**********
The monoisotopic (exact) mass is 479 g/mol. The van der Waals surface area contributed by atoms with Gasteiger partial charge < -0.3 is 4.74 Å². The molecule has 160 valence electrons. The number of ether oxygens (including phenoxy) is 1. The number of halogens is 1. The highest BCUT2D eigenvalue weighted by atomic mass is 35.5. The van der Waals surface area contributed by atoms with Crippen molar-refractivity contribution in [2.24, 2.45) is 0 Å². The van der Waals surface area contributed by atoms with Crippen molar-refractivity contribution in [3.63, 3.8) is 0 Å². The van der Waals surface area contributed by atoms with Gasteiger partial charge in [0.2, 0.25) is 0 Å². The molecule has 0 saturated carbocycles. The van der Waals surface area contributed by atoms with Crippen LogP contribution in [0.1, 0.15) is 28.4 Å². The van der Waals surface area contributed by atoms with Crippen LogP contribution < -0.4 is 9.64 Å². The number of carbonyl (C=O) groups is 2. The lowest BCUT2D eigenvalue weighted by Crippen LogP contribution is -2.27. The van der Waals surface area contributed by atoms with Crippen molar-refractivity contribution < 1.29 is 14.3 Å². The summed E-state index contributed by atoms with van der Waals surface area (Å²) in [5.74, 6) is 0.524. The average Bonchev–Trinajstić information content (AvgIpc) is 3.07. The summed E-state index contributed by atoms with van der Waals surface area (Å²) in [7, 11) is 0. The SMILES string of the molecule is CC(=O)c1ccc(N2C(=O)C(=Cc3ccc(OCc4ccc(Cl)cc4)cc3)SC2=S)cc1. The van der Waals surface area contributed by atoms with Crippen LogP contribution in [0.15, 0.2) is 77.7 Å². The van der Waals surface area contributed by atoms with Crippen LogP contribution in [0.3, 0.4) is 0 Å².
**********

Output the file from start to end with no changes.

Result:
The monoisotopic (exact) mass is 479 g/mol. The van der Waals surface area contributed by atoms with Gasteiger partial charge < -0.3 is 4.74 Å². The molecule has 160 valence electrons. The number of ether oxygens (including phenoxy) is 1. The number of halogens is 1. The highest BCUT2D eigenvalue weighted by atomic mass is 35.5. The van der Waals surface area contributed by atoms with Crippen molar-refractivity contribution in [2.24, 2.45) is 0 Å². The van der Waals surface area contributed by atoms with Crippen molar-refractivity contribution in [3.63, 3.8) is 0 Å². The van der Waals surface area contributed by atoms with Gasteiger partial charge in [0.2, 0.25) is 0 Å². The molecule has 0 saturated carbocycles. The van der Waals surface area contributed by atoms with Crippen LogP contribution in [0.1, 0.15) is 28.4 Å². The van der Waals surface area contributed by atoms with Crippen LogP contribution < -0.4 is 9.64 Å². The number of carbonyl (C=O) groups is 2. The lowest BCUT2D eigenvalue weighted by Crippen LogP contribution is -2.27. The van der Waals surface area contributed by atoms with Crippen molar-refractivity contribution < 1.29 is 14.3 Å². The summed E-state index contributed by atoms with van der Waals surface area (Å²) in [5.74, 6) is 0.524. The average Bonchev–Trinajstić information content (AvgIpc) is 3.07. The summed E-state index contributed by atoms with van der Waals surface area (Å²) in [7, 11) is 0. The SMILES string of the molecule is CC(=O)c1ccc(N2C(=O)C(=Cc3ccc(OCc4ccc(Cl)cc4)cc3)SC2=S)cc1. The van der Waals surface area contributed by atoms with Crippen LogP contribution in [0.15, 0.2) is 77.7 Å². The van der Waals surface area contributed by atoms with Crippen LogP contribution in [0.3, 0.4) is 0 Å².